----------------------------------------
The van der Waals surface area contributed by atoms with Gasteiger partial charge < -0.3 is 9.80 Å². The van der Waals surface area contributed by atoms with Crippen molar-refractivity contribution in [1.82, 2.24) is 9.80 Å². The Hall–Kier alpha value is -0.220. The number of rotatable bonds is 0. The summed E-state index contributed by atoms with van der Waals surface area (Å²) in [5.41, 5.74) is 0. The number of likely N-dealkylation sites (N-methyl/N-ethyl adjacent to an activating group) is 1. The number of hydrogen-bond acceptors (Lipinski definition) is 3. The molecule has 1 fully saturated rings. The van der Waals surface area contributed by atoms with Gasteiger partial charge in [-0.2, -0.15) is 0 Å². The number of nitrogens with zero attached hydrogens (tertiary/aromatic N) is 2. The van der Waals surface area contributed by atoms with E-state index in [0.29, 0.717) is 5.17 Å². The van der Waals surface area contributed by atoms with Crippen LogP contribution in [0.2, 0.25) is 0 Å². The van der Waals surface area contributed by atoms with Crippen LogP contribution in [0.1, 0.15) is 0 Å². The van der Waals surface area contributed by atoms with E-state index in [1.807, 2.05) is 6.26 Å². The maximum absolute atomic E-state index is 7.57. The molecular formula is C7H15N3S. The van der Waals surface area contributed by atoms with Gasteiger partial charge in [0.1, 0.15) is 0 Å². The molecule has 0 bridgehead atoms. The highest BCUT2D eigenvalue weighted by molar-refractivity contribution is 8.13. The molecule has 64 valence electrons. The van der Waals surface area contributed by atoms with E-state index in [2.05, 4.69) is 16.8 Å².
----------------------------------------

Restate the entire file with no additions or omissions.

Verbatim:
The van der Waals surface area contributed by atoms with Gasteiger partial charge < -0.3 is 9.80 Å². The van der Waals surface area contributed by atoms with Crippen molar-refractivity contribution in [1.82, 2.24) is 9.80 Å². The Hall–Kier alpha value is -0.220. The number of rotatable bonds is 0. The summed E-state index contributed by atoms with van der Waals surface area (Å²) in [5.41, 5.74) is 0. The number of likely N-dealkylation sites (N-methyl/N-ethyl adjacent to an activating group) is 1. The number of hydrogen-bond acceptors (Lipinski definition) is 3. The molecule has 1 fully saturated rings. The van der Waals surface area contributed by atoms with Gasteiger partial charge in [-0.2, -0.15) is 0 Å². The number of nitrogens with zero attached hydrogens (tertiary/aromatic N) is 2. The van der Waals surface area contributed by atoms with E-state index in [0.29, 0.717) is 5.17 Å². The van der Waals surface area contributed by atoms with Crippen LogP contribution in [0.2, 0.25) is 0 Å². The van der Waals surface area contributed by atoms with Crippen LogP contribution in [0.1, 0.15) is 0 Å². The van der Waals surface area contributed by atoms with E-state index in [1.807, 2.05) is 6.26 Å². The maximum absolute atomic E-state index is 7.57. The molecular formula is C7H15N3S. The van der Waals surface area contributed by atoms with Gasteiger partial charge in [0.1, 0.15) is 0 Å². The molecule has 0 bridgehead atoms. The highest BCUT2D eigenvalue weighted by molar-refractivity contribution is 8.13. The molecule has 64 valence electrons. The van der Waals surface area contributed by atoms with E-state index in [2.05, 4.69) is 16.8 Å².